Youtube's Alleged COPPA Violations Could Change Everything

James Grieco
James Grieco
Aug 31, 2023
min read
Youtube's Alleged COPPA Violations Could Change Everything

Youtube has assumed an incredibly important role in society over the years, becoming the go-to place for entertainment and education for many. It’s the second most visited website on the internet, averaging over 82 billion views a month.

The NYTimes broke news earlier in August that research from Adalytics strongly suggested Youtube has been showing personalized ads to children as well as tracking their activity on the site without parental consent. Google, Youtube’s parent company, quickly came out with a statement disputing the findings, but make no mistake: these are serious accusations.

To make matters more complicated, the Federal Trade Commission (FTC), the American governmental agency that enforces federal-level data privacy laws, has previous experience disciplining Youtube. In 2019, the two sides reached a $170 million settlement over the video platform’s violations of the Children’s Online Privacy Protection Act (COPPA)

COPPA, which seeks to protect children under the age of 13 from unwanted data processing practices, was passed in 1998. The law requires online websites, apps, and services to provide notice and obtain parental consent before collecting any personal information from known children. Under COPPA, things like names, addresses, dates of birth, IP addresses, and third-party cookies are all considered to be personal information (although the latter two are not stated directly). 

Youtube’s unique setup in having people who are not employees create their own channels and content on the platform meant the site was harder to police since only select content was geared towards children, but the 2019 settlement ironed out that loophole to bring the content giant under the COPPA umbrella. 

Despite only protecting children under the age of 13 (compared to the age of consent in the GDPR being 16 and many other date regulations setting that bar even to 18) COPPA is one of the most enforced data privacy laws on the books. In the past 12 months, the FTC has fined Epic Games $500 million over COPPA violations and issued warnings to several others.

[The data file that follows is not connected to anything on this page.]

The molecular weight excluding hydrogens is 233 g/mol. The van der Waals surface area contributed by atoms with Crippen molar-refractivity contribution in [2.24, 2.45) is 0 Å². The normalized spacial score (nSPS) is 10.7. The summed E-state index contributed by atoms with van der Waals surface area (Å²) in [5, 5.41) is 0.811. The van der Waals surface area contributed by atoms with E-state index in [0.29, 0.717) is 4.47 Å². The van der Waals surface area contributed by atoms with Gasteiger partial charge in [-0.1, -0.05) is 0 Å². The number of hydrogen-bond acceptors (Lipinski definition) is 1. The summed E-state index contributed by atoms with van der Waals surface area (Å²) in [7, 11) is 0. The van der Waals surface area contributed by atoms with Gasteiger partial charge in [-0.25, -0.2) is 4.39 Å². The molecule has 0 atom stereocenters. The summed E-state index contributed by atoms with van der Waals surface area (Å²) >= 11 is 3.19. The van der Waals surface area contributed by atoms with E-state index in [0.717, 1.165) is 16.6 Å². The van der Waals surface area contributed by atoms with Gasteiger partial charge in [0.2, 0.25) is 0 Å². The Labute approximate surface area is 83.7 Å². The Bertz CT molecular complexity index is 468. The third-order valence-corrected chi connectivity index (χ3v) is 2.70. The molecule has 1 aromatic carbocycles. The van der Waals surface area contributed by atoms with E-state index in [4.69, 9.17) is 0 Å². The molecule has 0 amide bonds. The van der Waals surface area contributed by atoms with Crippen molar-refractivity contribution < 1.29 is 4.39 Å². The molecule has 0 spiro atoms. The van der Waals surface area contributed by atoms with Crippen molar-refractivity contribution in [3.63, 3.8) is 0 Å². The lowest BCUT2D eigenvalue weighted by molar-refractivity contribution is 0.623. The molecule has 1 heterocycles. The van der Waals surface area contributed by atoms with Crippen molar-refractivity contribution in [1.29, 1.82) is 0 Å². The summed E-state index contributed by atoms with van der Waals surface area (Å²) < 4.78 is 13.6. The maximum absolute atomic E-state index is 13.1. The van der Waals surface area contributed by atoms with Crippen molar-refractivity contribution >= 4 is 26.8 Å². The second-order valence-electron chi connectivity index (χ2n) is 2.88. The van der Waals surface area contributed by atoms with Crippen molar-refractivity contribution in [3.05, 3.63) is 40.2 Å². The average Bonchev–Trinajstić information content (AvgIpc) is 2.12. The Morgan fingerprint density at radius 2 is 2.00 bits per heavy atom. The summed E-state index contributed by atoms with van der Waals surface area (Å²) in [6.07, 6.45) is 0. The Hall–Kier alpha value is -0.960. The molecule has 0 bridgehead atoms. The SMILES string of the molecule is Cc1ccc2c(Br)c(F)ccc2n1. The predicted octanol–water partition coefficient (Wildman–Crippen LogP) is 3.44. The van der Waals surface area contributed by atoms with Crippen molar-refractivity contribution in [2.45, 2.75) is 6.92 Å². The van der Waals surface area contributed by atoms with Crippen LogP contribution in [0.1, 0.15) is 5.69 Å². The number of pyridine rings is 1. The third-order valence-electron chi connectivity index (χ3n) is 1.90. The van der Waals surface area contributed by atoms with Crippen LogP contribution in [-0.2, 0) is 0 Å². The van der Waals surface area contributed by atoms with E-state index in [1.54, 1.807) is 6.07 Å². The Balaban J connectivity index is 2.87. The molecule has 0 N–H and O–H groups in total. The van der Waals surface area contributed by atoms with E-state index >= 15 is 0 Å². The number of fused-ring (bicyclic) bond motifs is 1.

With increased legislative push globally to protect children’s data, including the recently enacted Digital Services Act in the EU adding further restrictions on processing children’s data, a high profile COPPA case could seriously damage a brand. 

And yet, Youtube is back in the regulatory spotlight just four years after its FTC settlement, now drawing all kinds of ire and demands from concerned parties. 

A bipartisan Senate coalition has written to the FTC demanding the organization investigate these allegations, stating, “YouTube and Google cannot continue treating young people’s data as an unprotected commodity from which to profit with abandon. Not only must the FTC Act, but Congress must also pass legislation to protect young people’s privacy online and finally ban targeted advertising to kids and teens.”

Advocacy groups have taken things farther, with a collection including the Center for Digital Democracy (CDD), Fairplay, Common Sense Media, and the Electronic Privacy Information Center (EPIC) publicly suggesting a fine worth over $10 billion if the allegations are proven true. 

These groups have tried to replicate the findings from the Adalytics report, and the results do not look good for Google. “Both Fairplay and the ad buyers ran test ad campaigns on YouTube where they selected a series of users of attributes and affinities for ad targeting and instructed Google to only run the ads on “made for kids” channels. In theory, these test campaigns should have resulted in zero placements, because under Google and YouTube’s stated policy, no personalized ads are supposed to run on “made for kids” videos. Yet, Fairplay’s targeted $10 ad campaign resulted in over 1,400 impressions on “made for kids” channels and the ad buyers reported similar results.”

In light of these findings, the advocacy groups have put forth recommendations to the FTC to remedy the problem, including:

  • A full prohibition on the monetization of minors’ data
  • A removal of all algorithms trained on impermissibly collected data
  • A full separation of content on Youtube, with all child-centric content published only on Youtube Kids
  • The creation of a special independent oversight position to monitor Google’s operations involving minors and report back to the FTC

After Youtube’s second alleged violation of COPPA within five years, the FTC must act, and a fine, no matter how large, will not satisfy critics. Senator Edward Markey, one of the main signatories behind the Senate letter to the FTC last week, has long tried to pass COPPA 2.0 to update the law in-line with 2023 internet practices.

Ironically, despite the dystopian nature of one of the planet’s richest companies illegally processing children’s data and using it for targeted ads on one of the planet’s largest content centers, this development might spur real momentum for COPPA 2.0 to become law. 

While we wait for the FTC to take up the case and come to a conclusion, a strengthened COPPA is only a hope, but with increased focus on protecting children’s data and a public violation of this scale, the stars might be aligned for regulatory change. 

It’s a shame it had to come at the expense of millions of children having their data monetized and manipulated.